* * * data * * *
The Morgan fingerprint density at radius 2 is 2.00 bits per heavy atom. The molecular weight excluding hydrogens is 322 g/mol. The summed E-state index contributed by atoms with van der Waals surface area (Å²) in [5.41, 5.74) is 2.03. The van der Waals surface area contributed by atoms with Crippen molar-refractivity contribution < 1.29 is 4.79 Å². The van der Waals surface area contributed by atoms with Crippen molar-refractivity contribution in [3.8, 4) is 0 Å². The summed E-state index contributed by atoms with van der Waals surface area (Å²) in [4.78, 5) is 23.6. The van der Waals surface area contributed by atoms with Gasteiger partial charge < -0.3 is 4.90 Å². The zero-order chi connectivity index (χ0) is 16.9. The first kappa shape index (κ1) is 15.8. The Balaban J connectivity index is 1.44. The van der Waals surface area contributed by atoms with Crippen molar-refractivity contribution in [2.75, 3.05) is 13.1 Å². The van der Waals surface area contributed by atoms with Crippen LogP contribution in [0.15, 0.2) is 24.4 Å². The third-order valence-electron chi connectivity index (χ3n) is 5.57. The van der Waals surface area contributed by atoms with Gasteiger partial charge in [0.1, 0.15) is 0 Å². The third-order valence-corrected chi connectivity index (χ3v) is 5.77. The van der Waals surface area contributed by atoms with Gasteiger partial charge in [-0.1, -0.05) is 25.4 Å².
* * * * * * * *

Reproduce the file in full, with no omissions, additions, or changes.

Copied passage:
The Morgan fingerprint density at radius 2 is 2.00 bits per heavy atom. The molecular weight excluding hydrogens is 322 g/mol. The summed E-state index contributed by atoms with van der Waals surface area (Å²) in [5.41, 5.74) is 2.03. The van der Waals surface area contributed by atoms with Crippen molar-refractivity contribution < 1.29 is 4.79 Å². The van der Waals surface area contributed by atoms with Crippen molar-refractivity contribution in [3.8, 4) is 0 Å². The summed E-state index contributed by atoms with van der Waals surface area (Å²) in [4.78, 5) is 23.6. The van der Waals surface area contributed by atoms with Gasteiger partial charge < -0.3 is 4.90 Å². The zero-order chi connectivity index (χ0) is 16.9. The first kappa shape index (κ1) is 15.8. The Balaban J connectivity index is 1.44. The van der Waals surface area contributed by atoms with Crippen molar-refractivity contribution in [2.75, 3.05) is 13.1 Å². The van der Waals surface area contributed by atoms with Crippen LogP contribution in [0.15, 0.2) is 24.4 Å². The third-order valence-electron chi connectivity index (χ3n) is 5.57. The van der Waals surface area contributed by atoms with Gasteiger partial charge in [0.1, 0.15) is 0 Å². The third-order valence-corrected chi connectivity index (χ3v) is 5.77. The van der Waals surface area contributed by atoms with Gasteiger partial charge in [-0.1, -0.05) is 25.4 Å².